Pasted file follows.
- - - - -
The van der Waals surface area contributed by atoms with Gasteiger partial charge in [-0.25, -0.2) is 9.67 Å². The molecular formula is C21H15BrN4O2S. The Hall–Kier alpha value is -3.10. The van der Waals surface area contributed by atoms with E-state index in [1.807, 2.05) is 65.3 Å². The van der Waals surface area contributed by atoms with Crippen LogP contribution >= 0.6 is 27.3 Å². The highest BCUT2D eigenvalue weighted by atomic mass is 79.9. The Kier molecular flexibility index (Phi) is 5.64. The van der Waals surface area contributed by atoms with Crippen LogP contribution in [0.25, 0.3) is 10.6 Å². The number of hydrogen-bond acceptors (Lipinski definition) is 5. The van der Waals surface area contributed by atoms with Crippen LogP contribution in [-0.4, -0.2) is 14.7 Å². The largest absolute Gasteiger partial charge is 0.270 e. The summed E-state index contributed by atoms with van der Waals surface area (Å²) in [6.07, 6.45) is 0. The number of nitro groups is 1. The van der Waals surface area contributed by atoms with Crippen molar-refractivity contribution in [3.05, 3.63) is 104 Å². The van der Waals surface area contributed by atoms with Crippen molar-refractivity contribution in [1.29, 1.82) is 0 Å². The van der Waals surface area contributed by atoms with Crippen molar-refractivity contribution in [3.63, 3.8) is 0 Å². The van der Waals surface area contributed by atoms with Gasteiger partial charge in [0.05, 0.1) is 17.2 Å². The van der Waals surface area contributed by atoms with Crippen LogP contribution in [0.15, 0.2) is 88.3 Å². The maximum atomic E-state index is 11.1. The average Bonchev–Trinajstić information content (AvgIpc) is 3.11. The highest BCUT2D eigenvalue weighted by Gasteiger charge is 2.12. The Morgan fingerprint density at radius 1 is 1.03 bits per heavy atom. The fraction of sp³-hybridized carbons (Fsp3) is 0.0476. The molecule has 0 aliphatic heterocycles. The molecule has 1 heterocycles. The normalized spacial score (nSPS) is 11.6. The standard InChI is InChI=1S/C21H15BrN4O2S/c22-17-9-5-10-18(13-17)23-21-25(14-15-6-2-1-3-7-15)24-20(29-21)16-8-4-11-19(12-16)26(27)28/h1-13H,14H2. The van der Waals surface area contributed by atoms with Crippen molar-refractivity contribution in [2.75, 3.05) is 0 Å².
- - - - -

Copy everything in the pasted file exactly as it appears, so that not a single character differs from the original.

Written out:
The van der Waals surface area contributed by atoms with Gasteiger partial charge in [-0.25, -0.2) is 9.67 Å². The molecular formula is C21H15BrN4O2S. The Hall–Kier alpha value is -3.10. The van der Waals surface area contributed by atoms with E-state index in [1.807, 2.05) is 65.3 Å². The van der Waals surface area contributed by atoms with Crippen LogP contribution >= 0.6 is 27.3 Å². The highest BCUT2D eigenvalue weighted by atomic mass is 79.9. The Kier molecular flexibility index (Phi) is 5.64. The van der Waals surface area contributed by atoms with Crippen LogP contribution in [0.25, 0.3) is 10.6 Å². The number of hydrogen-bond acceptors (Lipinski definition) is 5. The van der Waals surface area contributed by atoms with Crippen LogP contribution in [-0.4, -0.2) is 14.7 Å². The largest absolute Gasteiger partial charge is 0.270 e. The summed E-state index contributed by atoms with van der Waals surface area (Å²) in [6.07, 6.45) is 0. The number of nitro groups is 1. The van der Waals surface area contributed by atoms with Crippen molar-refractivity contribution in [3.05, 3.63) is 104 Å². The van der Waals surface area contributed by atoms with Crippen molar-refractivity contribution in [1.29, 1.82) is 0 Å². The van der Waals surface area contributed by atoms with Crippen molar-refractivity contribution in [3.63, 3.8) is 0 Å². The van der Waals surface area contributed by atoms with Gasteiger partial charge in [0.05, 0.1) is 17.2 Å². The van der Waals surface area contributed by atoms with Crippen LogP contribution in [0.15, 0.2) is 88.3 Å². The maximum atomic E-state index is 11.1. The average Bonchev–Trinajstić information content (AvgIpc) is 3.11. The highest BCUT2D eigenvalue weighted by Gasteiger charge is 2.12. The Morgan fingerprint density at radius 1 is 1.03 bits per heavy atom. The fraction of sp³-hybridized carbons (Fsp3) is 0.0476. The molecule has 0 aliphatic heterocycles. The molecule has 1 heterocycles. The normalized spacial score (nSPS) is 11.6. The standard InChI is InChI=1S/C21H15BrN4O2S/c22-17-9-5-10-18(13-17)23-21-25(14-15-6-2-1-3-7-15)24-20(29-21)16-8-4-11-19(12-16)26(27)28/h1-13H,14H2. The van der Waals surface area contributed by atoms with Crippen molar-refractivity contribution in [2.75, 3.05) is 0 Å².